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Researchers from MedStar Cardiovascular Research Network and MedStar Washington Hospital Center published an international study on a second-generation drug-eluting stent, finding positive and stable outcomes for a bioabsorbable stent in heart patients. “In vivo serial invasive imaging of the second-generation drug-eluting absorbable metal scaffold (Magmaris - DREAMS 2G) in de novo coronary lesions: Insights from the BIOSOLVE-II First-In-Man Trial” was published in the International Journal of Cardiology.
A metallic stent, or scaffold, is a small wire mesh tube that is used to hold open coronary artery to increase blood flow to the heart. Since the development of the first metallic stents in the 1980s, there have been continued improvements in the use of technology for better patient outcomes. Bioresorbable scaffolds are considered a major advancement, designed to decrease the issues found with metallic stents including inflammation and prevention of future surgeries.
The study looked at the imaging results of the 123 participants from eight countries in this first-in-man study. The study evaluated the stent scaffold and the treated coronary vessel through imaging comparisons of baseline, 6-month and 12-month data. The study did find that angiographically assessed coronary vessel curvature was preserved from pre-procedure to the 12 month follow-up period. Imaging included intravascular ultrasound-derived radiofrequency data analysis and echogenicity for evaluation. Through the use of radiofrequency data, the study found dense calcium decreased significantly from post-procedure at 6 months and at 12 months. A build-up of calcium in the heart can lead to a significantly greater risk for heart disease.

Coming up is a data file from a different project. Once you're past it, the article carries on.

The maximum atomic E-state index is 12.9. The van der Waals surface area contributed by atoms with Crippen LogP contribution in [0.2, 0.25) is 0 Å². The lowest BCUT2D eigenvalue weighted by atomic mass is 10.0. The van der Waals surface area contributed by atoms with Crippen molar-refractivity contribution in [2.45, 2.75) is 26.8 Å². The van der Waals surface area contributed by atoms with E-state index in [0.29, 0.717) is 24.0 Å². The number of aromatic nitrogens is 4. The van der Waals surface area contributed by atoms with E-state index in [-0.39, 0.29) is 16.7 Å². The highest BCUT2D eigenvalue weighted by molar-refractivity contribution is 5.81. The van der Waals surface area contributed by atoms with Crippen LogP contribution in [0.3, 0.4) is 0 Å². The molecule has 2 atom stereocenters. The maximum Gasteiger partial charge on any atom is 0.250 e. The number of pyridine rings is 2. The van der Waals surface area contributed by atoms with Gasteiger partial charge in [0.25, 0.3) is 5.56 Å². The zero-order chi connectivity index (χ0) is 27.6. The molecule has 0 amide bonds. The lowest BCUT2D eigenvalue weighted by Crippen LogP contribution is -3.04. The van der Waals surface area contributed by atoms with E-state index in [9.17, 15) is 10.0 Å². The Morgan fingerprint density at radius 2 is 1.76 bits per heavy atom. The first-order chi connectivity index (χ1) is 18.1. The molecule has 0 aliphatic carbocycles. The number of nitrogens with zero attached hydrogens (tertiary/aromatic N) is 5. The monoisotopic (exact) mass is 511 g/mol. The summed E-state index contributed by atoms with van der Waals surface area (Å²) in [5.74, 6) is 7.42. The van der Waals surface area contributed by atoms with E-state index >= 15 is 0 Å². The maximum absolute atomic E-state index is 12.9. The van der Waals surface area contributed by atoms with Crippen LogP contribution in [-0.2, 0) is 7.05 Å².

“The drug-eluting absorbable metal scaffold DREAMS 2G showed a continuous favorable safety profile and stable performance outcomes up to 12 months,” the study stated. The study concludes that “following the implantation of DREAMS 2G, restoration of the vessel geometry, vasomotion, and bioresorption signs were observed at up to 12 months; importantly, these changes occurred with preservation of the lumen size between 6 and 12 months.”
This research publication was lead by Hector M. Garcia-Garcia, MD, PhD. The research team included Michael Haude, MD; Kayode Kuku, MD; Alexandre Hideo-Kajita; Hüseyin Ince, MD; Alexandre Abizaid, MD; Ralph Tölg, MD; Pedro Alves Lemos, MD; Clemens von Birgelen, MD, PhD, FSCAI, FESC; Evald Høj Christiansen, PhD; William Wijns, MD, PhD; Javier Escaned, MD, PhD; Jouke Dijkstra, PhD; and Ron Waksman, MD. Dr. Garcia-Garcia is the director of angiographic, intravascular ultrasound, optical coherence tomography and near-infrared spectroscopy imaging at the Cardiovascular Core Laboratory, MedStar Cardiovascular Research Network, MedStar Washington Hospital Center (MWHC).
International Journal of Cardiology, 2017. DOI: 10.1016/j.ijcard.2017.12.053